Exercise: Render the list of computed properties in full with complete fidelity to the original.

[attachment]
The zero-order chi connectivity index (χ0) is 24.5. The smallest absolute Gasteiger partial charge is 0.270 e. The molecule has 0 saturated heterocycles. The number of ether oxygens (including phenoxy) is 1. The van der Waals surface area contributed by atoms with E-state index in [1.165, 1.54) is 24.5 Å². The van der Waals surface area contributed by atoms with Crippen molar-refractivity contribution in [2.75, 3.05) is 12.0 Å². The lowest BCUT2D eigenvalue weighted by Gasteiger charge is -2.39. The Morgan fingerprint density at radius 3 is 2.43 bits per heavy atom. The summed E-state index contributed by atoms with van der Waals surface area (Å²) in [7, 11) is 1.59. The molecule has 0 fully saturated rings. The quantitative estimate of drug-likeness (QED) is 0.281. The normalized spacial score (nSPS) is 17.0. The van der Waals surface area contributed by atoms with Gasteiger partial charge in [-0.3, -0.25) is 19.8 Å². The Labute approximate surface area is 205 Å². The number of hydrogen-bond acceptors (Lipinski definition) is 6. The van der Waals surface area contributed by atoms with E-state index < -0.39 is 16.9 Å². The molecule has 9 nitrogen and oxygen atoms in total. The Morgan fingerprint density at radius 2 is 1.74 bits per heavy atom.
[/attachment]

The zero-order chi connectivity index (χ0) is 24.5. The smallest absolute Gasteiger partial charge is 0.270 e. The molecule has 0 saturated heterocycles. The number of ether oxygens (including phenoxy) is 1. The van der Waals surface area contributed by atoms with E-state index in [1.165, 1.54) is 24.5 Å². The van der Waals surface area contributed by atoms with Crippen molar-refractivity contribution in [2.75, 3.05) is 12.0 Å². The lowest BCUT2D eigenvalue weighted by Gasteiger charge is -2.39. The Morgan fingerprint density at radius 3 is 2.43 bits per heavy atom. The summed E-state index contributed by atoms with van der Waals surface area (Å²) in [7, 11) is 1.59. The molecule has 0 fully saturated rings. The quantitative estimate of drug-likeness (QED) is 0.281. The normalized spacial score (nSPS) is 17.0. The van der Waals surface area contributed by atoms with Gasteiger partial charge in [-0.3, -0.25) is 19.8 Å². The Labute approximate surface area is 205 Å². The number of hydrogen-bond acceptors (Lipinski definition) is 6. The van der Waals surface area contributed by atoms with E-state index < -0.39 is 16.9 Å². The molecule has 9 nitrogen and oxygen atoms in total. The Morgan fingerprint density at radius 2 is 1.74 bits per heavy atom.